iPhone5 Ranks Fifth In U.S. Customer Satisfaction Survey inShare. The iPhone5 ranks fifth in customer satisfaction according to the results of a recent survey from OnDevice Research, a mobile device research group. In the poll, they asked 320,000 smartphone and tablet users from six different countries, how satisfied they were with their devices. According to 93,825 people from the US, Motorola Atrix HD is the most satisfying and Motorola’s Droid Razr took second spot. HTC Corp (TPE : 2498)’s Rezound 4G and Samsung Galaxy Note 2 took third and fourth spots, while Apple’s iPhone5 landed in fifth spot. It appears that Apple may be lagging in consumer interest. OnDevice Research, Sarah Quinn explained, “Although Apple created one of the most revolutionary devices of the past decade, other manufactures have caught up, with some Android powered devices now commanding higher levels of user satisfaction.” Despite the lower rankings, things aren’t looking too bad for Apple Inc. (NASDAQ:AAPL) elsewhere. In the United Kingdom, they ranked second place, right after HTC One X. Interesting enough, Apple did take top spot for overall satisfaction of mobile device, whereas Google Inc. (NASDAQ:GOOG) ranked second. Motorola Mobility Holdings Inc. (NYSE:NOK) took third, fourth, and fifth places respectively, while Sony Ericsson trailed behind at sixth place. The survey sampled mobile device users in the following countries: United States, United Kingdom, France, Germany, Japan, and Indonesia. Although OnDevice didn’t share the full list of devices mentioned in the survey, it does show some insight to what customers want. Unfortunately, there were still many questions regarding the survey that were left unanswered. Everyone wants to know why Google Inc. (NASDAQ:GOOG) was on the list when they are not an actual smartphone maker and why was Samsung Electronics Co., Ltd. (LON:BC94) on the bottom of the satisfaction list when the brand is leading elsewhere.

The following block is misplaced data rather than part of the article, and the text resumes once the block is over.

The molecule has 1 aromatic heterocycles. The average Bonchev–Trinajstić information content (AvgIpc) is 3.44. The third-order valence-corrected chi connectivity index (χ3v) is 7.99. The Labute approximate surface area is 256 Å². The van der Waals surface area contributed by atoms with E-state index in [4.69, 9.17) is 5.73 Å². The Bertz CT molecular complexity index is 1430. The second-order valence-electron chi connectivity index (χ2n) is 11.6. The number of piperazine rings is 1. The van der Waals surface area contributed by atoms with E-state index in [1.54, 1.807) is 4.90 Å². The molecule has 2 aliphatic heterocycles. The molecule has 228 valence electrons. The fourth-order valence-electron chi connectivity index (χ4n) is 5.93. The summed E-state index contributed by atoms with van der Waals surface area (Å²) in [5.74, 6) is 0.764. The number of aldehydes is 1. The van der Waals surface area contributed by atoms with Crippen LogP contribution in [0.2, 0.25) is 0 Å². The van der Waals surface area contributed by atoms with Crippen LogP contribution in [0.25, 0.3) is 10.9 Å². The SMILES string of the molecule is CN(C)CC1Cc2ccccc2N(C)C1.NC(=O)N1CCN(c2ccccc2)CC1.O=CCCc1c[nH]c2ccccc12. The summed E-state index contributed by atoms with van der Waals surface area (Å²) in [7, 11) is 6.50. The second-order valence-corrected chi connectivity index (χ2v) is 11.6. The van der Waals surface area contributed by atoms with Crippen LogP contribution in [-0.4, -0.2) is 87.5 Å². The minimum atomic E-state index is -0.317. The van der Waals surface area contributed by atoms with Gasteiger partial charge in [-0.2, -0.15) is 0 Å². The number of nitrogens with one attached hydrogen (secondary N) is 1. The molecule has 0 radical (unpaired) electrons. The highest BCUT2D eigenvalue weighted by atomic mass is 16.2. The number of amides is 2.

Source: 92.825 US mobile users, July 2012 - January 2013
Fortunately, those questions were answered by OnDevice Research’s representative. He explained that the survey was conducted on mobile web where the survey software could detect the taker’s device and since user’s rate their satisfaction levels on a 1 to 10 scale, thanks to the Nexus device, Google was included.If you analyze the three reports above, which of the following statements would be the best inference?|